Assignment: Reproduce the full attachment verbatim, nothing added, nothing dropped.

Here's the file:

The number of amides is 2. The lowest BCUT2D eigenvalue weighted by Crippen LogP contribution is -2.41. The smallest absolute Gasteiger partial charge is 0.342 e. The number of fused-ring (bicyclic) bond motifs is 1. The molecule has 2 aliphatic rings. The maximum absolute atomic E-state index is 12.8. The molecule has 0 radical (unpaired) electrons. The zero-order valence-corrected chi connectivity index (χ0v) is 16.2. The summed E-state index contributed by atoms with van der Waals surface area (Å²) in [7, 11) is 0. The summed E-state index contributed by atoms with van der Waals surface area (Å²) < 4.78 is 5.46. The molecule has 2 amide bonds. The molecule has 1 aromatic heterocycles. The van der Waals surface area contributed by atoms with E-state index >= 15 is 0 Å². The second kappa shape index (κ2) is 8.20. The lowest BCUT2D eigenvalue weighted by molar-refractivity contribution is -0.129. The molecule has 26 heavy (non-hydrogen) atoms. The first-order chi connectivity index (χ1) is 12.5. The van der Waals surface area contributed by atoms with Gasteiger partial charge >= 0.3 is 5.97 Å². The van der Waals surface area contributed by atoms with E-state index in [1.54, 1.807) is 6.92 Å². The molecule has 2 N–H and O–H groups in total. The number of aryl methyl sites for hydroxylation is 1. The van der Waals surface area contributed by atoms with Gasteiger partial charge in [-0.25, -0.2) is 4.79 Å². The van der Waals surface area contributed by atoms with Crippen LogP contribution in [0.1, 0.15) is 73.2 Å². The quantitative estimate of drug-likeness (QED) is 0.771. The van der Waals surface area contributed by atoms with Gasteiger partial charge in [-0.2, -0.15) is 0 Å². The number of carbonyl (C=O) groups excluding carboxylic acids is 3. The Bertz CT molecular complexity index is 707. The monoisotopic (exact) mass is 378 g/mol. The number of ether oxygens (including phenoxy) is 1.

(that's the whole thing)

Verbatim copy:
The number of amides is 2. The lowest BCUT2D eigenvalue weighted by Crippen LogP contribution is -2.41. The smallest absolute Gasteiger partial charge is 0.342 e. The number of fused-ring (bicyclic) bond motifs is 1. The molecule has 2 aliphatic rings. The maximum absolute atomic E-state index is 12.8. The molecule has 0 radical (unpaired) electrons. The zero-order valence-corrected chi connectivity index (χ0v) is 16.2. The summed E-state index contributed by atoms with van der Waals surface area (Å²) in [7, 11) is 0. The summed E-state index contributed by atoms with van der Waals surface area (Å²) < 4.78 is 5.46. The molecule has 2 amide bonds. The molecule has 1 aromatic heterocycles. The van der Waals surface area contributed by atoms with E-state index >= 15 is 0 Å². The second kappa shape index (κ2) is 8.20. The lowest BCUT2D eigenvalue weighted by molar-refractivity contribution is -0.129. The molecule has 26 heavy (non-hydrogen) atoms. The first-order chi connectivity index (χ1) is 12.5. The van der Waals surface area contributed by atoms with Gasteiger partial charge >= 0.3 is 5.97 Å². The van der Waals surface area contributed by atoms with E-state index in [1.54, 1.807) is 6.92 Å². The molecule has 2 N–H and O–H groups in total. The number of aryl methyl sites for hydroxylation is 1. The van der Waals surface area contributed by atoms with Gasteiger partial charge in [-0.25, -0.2) is 4.79 Å². The van der Waals surface area contributed by atoms with Crippen LogP contribution in [0.1, 0.15) is 73.2 Å². The quantitative estimate of drug-likeness (QED) is 0.771. The van der Waals surface area contributed by atoms with Gasteiger partial charge in [-0.2, -0.15) is 0 Å². The number of carbonyl (C=O) groups excluding carboxylic acids is 3. The Bertz CT molecular complexity index is 707. The monoisotopic (exact) mass is 378 g/mol. The number of ether oxygens (including phenoxy) is 1.